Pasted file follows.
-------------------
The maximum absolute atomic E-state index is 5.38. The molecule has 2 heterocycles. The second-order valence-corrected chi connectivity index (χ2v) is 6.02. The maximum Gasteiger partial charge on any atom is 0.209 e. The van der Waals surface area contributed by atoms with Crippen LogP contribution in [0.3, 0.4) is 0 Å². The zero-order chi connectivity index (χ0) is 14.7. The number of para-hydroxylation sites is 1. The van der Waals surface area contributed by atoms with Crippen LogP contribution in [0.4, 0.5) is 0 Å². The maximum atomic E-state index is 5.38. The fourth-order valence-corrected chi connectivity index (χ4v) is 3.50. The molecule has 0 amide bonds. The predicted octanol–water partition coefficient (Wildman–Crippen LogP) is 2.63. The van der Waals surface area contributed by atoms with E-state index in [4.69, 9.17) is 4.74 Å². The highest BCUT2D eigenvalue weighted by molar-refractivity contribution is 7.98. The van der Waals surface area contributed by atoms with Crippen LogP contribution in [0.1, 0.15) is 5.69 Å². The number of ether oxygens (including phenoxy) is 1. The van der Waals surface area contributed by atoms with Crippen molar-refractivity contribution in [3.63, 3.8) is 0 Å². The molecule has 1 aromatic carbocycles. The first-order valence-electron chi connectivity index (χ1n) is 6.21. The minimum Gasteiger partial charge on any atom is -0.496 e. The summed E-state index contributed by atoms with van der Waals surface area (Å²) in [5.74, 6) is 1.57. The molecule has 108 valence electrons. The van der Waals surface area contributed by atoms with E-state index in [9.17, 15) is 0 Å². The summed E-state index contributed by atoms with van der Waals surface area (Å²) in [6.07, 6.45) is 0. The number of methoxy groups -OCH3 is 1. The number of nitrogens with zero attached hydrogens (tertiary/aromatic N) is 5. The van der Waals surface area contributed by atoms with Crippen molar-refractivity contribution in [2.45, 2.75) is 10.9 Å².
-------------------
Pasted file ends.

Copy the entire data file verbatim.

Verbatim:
The maximum absolute atomic E-state index is 5.38. The molecule has 2 heterocycles. The second-order valence-corrected chi connectivity index (χ2v) is 6.02. The maximum Gasteiger partial charge on any atom is 0.209 e. The van der Waals surface area contributed by atoms with Crippen LogP contribution in [0.3, 0.4) is 0 Å². The zero-order chi connectivity index (χ0) is 14.7. The number of para-hydroxylation sites is 1. The van der Waals surface area contributed by atoms with Crippen LogP contribution in [0.4, 0.5) is 0 Å². The maximum atomic E-state index is 5.38. The fourth-order valence-corrected chi connectivity index (χ4v) is 3.50. The molecule has 0 amide bonds. The predicted octanol–water partition coefficient (Wildman–Crippen LogP) is 2.63. The van der Waals surface area contributed by atoms with E-state index in [4.69, 9.17) is 4.74 Å². The highest BCUT2D eigenvalue weighted by molar-refractivity contribution is 7.98. The van der Waals surface area contributed by atoms with Crippen LogP contribution in [0.1, 0.15) is 5.69 Å². The number of ether oxygens (including phenoxy) is 1. The van der Waals surface area contributed by atoms with Crippen molar-refractivity contribution in [3.63, 3.8) is 0 Å². The molecule has 1 aromatic carbocycles. The first-order valence-electron chi connectivity index (χ1n) is 6.21. The minimum Gasteiger partial charge on any atom is -0.496 e. The summed E-state index contributed by atoms with van der Waals surface area (Å²) in [5.74, 6) is 1.57. The molecule has 108 valence electrons. The van der Waals surface area contributed by atoms with E-state index in [9.17, 15) is 0 Å². The summed E-state index contributed by atoms with van der Waals surface area (Å²) in [6.07, 6.45) is 0. The number of methoxy groups -OCH3 is 1. The number of nitrogens with zero attached hydrogens (tertiary/aromatic N) is 5. The van der Waals surface area contributed by atoms with Crippen molar-refractivity contribution in [2.45, 2.75) is 10.9 Å².